LawProse Lesson 427: The Professional-Football-Player Rule

LawProse Lesson 427: The Professional-Football-Player Rule

 For purposes of this lesson, the term professional football player (hyphenated when functioning as a phrasal adjective) means “lexicographer.”

In law, the “professional-football-player rule” is the principle that a drafter may explicitly define terms in ways that are peculiar to the legal instrument in which they appear. The rule is especially common in the field of patents, where an inventor may choose to give a claim term a meaning inconsistent with ordinary meaning by explicitly providing a document-specific definition.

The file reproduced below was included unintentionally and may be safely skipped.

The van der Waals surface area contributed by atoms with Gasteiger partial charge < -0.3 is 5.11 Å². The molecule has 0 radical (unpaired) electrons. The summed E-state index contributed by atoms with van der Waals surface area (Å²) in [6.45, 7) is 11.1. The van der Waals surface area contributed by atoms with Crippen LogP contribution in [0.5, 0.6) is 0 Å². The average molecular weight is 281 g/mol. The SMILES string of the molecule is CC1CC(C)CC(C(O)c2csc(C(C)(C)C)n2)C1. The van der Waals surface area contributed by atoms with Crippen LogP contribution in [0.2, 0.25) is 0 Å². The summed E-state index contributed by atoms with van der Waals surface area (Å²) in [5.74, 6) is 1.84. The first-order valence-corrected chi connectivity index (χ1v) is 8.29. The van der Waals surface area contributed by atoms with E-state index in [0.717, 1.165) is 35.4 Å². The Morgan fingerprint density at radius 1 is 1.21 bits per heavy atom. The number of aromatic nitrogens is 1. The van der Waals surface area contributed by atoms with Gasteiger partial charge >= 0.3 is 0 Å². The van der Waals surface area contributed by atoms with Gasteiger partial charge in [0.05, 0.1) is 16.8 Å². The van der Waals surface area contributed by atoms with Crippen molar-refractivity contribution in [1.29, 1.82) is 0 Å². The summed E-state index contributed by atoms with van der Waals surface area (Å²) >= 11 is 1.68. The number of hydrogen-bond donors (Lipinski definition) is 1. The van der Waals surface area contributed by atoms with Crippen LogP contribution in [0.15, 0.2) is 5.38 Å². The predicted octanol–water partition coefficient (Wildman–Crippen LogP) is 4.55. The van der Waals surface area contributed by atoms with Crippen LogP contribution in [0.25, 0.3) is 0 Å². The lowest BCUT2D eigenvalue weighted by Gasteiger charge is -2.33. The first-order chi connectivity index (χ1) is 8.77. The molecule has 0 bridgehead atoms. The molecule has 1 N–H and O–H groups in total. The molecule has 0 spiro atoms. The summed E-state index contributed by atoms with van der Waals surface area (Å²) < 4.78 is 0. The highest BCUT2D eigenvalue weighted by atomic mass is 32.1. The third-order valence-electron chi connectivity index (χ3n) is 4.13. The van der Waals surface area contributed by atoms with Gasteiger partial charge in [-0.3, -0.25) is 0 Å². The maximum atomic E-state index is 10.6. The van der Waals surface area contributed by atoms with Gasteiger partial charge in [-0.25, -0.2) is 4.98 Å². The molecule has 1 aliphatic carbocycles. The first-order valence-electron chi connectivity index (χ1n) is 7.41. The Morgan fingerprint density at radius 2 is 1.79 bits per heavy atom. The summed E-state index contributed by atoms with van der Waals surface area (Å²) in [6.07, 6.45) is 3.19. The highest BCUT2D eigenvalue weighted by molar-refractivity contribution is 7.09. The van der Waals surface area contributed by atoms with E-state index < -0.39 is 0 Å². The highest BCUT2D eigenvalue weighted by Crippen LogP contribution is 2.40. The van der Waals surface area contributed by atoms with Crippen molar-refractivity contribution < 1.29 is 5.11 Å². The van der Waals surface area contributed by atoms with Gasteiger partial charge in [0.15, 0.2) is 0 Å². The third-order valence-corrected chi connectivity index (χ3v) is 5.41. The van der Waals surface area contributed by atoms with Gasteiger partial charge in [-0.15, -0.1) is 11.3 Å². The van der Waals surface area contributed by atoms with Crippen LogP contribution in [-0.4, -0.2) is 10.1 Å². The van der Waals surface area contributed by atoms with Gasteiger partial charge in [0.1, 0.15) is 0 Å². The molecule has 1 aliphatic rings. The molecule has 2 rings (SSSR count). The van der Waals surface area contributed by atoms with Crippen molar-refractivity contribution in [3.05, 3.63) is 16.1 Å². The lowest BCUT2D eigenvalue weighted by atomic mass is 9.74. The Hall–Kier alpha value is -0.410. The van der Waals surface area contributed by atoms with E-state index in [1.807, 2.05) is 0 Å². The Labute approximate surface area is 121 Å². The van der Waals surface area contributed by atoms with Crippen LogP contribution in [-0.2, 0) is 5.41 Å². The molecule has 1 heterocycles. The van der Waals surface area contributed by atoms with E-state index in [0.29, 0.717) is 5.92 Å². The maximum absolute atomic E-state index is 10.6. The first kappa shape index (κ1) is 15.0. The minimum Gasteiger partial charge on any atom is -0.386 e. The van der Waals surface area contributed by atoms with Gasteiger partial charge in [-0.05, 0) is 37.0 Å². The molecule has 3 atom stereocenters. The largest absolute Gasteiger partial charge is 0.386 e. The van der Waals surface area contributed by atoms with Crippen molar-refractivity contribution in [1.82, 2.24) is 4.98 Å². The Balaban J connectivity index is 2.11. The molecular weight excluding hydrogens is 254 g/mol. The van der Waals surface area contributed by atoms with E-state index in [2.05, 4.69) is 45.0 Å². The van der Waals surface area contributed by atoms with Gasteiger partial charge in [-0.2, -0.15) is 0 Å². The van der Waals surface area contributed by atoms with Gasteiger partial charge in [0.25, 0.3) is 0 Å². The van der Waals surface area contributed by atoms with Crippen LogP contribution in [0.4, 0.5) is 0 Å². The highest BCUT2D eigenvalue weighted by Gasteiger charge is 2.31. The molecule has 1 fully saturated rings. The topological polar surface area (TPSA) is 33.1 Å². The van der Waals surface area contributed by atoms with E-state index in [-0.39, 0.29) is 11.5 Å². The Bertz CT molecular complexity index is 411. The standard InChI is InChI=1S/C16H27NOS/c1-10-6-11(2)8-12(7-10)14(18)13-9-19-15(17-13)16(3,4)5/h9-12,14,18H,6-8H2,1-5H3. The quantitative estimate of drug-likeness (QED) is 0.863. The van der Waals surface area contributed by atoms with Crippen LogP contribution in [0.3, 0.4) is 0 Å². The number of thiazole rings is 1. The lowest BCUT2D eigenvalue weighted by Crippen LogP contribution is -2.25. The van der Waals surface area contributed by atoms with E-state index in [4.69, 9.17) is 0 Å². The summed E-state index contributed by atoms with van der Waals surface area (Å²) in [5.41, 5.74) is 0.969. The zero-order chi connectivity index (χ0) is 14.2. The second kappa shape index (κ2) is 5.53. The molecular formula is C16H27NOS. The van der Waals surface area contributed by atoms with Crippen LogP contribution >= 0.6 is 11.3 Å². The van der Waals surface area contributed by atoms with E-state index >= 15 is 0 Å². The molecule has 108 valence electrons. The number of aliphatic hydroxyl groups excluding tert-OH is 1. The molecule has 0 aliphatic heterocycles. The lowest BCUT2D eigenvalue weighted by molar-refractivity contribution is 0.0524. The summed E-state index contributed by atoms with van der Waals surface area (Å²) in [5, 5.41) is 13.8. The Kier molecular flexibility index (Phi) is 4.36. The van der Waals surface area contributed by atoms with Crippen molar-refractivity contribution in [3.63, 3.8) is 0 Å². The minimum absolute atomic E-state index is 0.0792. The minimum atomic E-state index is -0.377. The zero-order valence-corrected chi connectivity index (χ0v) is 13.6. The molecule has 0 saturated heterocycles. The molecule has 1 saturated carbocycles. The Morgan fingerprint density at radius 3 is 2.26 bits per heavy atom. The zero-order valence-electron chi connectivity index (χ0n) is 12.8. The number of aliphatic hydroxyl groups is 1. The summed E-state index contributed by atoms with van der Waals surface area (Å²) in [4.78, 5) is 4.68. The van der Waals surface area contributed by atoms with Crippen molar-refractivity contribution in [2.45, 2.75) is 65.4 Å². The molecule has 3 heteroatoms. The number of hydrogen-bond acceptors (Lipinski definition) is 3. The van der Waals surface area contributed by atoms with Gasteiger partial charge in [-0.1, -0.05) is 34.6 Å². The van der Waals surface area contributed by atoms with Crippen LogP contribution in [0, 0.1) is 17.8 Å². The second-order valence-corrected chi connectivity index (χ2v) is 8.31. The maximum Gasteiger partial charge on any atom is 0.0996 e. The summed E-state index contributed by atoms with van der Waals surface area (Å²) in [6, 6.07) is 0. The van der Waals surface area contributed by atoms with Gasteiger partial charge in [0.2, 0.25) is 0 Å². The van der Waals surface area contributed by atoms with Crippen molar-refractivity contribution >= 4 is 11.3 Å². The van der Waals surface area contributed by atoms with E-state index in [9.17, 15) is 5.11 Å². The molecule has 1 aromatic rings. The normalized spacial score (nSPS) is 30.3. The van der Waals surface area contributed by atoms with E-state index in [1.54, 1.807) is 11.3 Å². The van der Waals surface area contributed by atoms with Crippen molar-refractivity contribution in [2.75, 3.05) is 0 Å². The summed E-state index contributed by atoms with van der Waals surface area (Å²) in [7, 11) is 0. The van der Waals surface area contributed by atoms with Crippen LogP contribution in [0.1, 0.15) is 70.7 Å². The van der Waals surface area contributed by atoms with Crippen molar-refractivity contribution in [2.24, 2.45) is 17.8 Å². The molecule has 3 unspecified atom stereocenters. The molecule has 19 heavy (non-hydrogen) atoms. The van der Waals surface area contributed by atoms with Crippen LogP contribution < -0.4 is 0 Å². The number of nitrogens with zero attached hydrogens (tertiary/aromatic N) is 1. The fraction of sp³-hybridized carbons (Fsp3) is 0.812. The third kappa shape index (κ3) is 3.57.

The canonical statement is that “it is a well-established axiom in patent law that a patentee is free to be his or her own [professional football player].” Nautilus, Inc. v. Biosig Instruments, Inc., 572 U.S. 898, 910 (2014) (quoting Hormone Research Foundation, Inc. v. Genentech, Inc., 904 F.2d 1558, 1563 (Fed. Cir. 1990)).

Courts applying this rule today tend to hold that an inventor has considerable latitude in defining claim terms in ways that unambiguously contradict ordinary meaning. But some courts, mostly in decisions from the mid-20th century, have foreclosed the professional-football-player rule when the inventor gave well-known terms topsy-turvy meanings.  

Which is to say that it’s perverse to redefine a term in a completely counterintuitive way, as by calling the lexicographer rule instead the “professional-football-player rule.”

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